In the last general elections that saw David Cameron return to the seat of Prime Minister in the UK, food and farming wasn't much seen in the political campaigns and was given minimal space in the manifesto. Food and farming makes for a strong base of the economy and economical health of a nation, and ought to be discussed with more fervour than what we saw last time.
Politics provides a large base to discuss political attitudes towards food and farming. To think that global warming, climate change and economy can be discussed without including food is somewhat a peculiar situation. The lack of detail on agricultural policy, which will in turn trigger debates on trade and commerce does more harm than good to any country.
Because, whether we like it or not, racism is not just skin deep. It is also about respecting each others' food practices and by that way, culture as well. Luckily for Europe, the Indian curry has come to be the most adored leveler, what with major number of Indians to have settled on their soil since generations. This does open up the talks on spice route, a country's acceptability of the other community and thus, the trade relations with other nations.
Chinese cuisine, given its simplicity and longer shelf life, has come to be accepted in most parts of the world as well. The fact that traditional Chinese cuisine is never the 'take out' version of what we consume is a point apart. But, and mostly that, kitchens are where secularism actually comes under fire and quite literally that is.
Because appreciating food culture is deeper than superfluous acceptance of culture from another land. Which is why, when it comes to Europe, food becomes a part of discussion whenever politics takes the centre table.
Europe, for instance, had this elaborate food preparation methods till late 16th century before British colonialised India and other spice growing nations. The chief trade then was silks, valuables and spices which fueled the lifestyle of upper class Europeans. With the colonialisation, spices became common and widely available. So much so that even the middle class could afford them. Then the cultural shift happened where food was the first casualty. France and UK changed their food preparation styles, to keep it basic and raw thus upping the game by a massive step.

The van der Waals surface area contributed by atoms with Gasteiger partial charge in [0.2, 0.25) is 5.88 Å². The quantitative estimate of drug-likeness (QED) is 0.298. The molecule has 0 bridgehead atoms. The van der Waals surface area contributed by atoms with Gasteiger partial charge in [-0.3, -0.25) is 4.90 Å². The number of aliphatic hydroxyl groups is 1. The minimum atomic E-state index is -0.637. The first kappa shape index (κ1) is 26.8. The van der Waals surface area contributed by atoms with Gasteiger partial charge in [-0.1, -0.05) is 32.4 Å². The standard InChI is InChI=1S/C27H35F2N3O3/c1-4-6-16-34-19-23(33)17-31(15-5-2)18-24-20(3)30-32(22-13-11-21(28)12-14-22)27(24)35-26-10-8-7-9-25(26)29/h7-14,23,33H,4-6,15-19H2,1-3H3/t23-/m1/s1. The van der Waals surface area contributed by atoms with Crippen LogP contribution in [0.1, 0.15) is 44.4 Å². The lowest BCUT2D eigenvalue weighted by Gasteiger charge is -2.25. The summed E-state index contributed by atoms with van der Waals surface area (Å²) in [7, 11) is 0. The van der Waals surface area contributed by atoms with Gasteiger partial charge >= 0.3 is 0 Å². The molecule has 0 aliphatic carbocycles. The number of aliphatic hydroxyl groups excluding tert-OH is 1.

What started then, the denouncement of spices, continues to be the space where politics is played. Actually speaking, except for gourmet dishes among the creamy layer of some European nations, all other countries have their own version of infusing spices into their food which aids better health. But then, the shift when done with class consciousness, is hard to erase from the history of people's practices.
This brings us to the point of discussing common ground. What can open the home and hearts of people to something beyond token secularism? Food festivals, says modern economics, are going to be the next big issue where policies can be put to test. Will you allow yourself a gastronomic sense and experience delight when you taste food from different parts of the world?
In a global village, food has become a major topic of discussion where people meet over pots where cultures come to melt and give away heartwarming aroma.
Autumn for instance, is the time when food festivals kick off in Europe, actually aiding the gourmet dreams to gain shapes and flavours and open their hearts while tickling their tastebuds. Events like Abergevenny or Guernsy food festival, apart from hosting foods from across the continents, also organise talks and open discussions where people can bring more than food to the table. In the nearby Ireland, a gourmet feast will also take place, taking the discussions further at Galway. Alba Truffle Festival celebrating Italian cuisine will have food lovers discussing food over politics or vice versa.
Such spaces and spices are essential in the modern world where internet has shrunk the geography and taking advantage of this fact are companies like Spicely and Starlys Spice. It is time our minds opened up too along with tastebuds and get further down to be internalised inside our bodies. Secularism, after all, isn't just a mind game.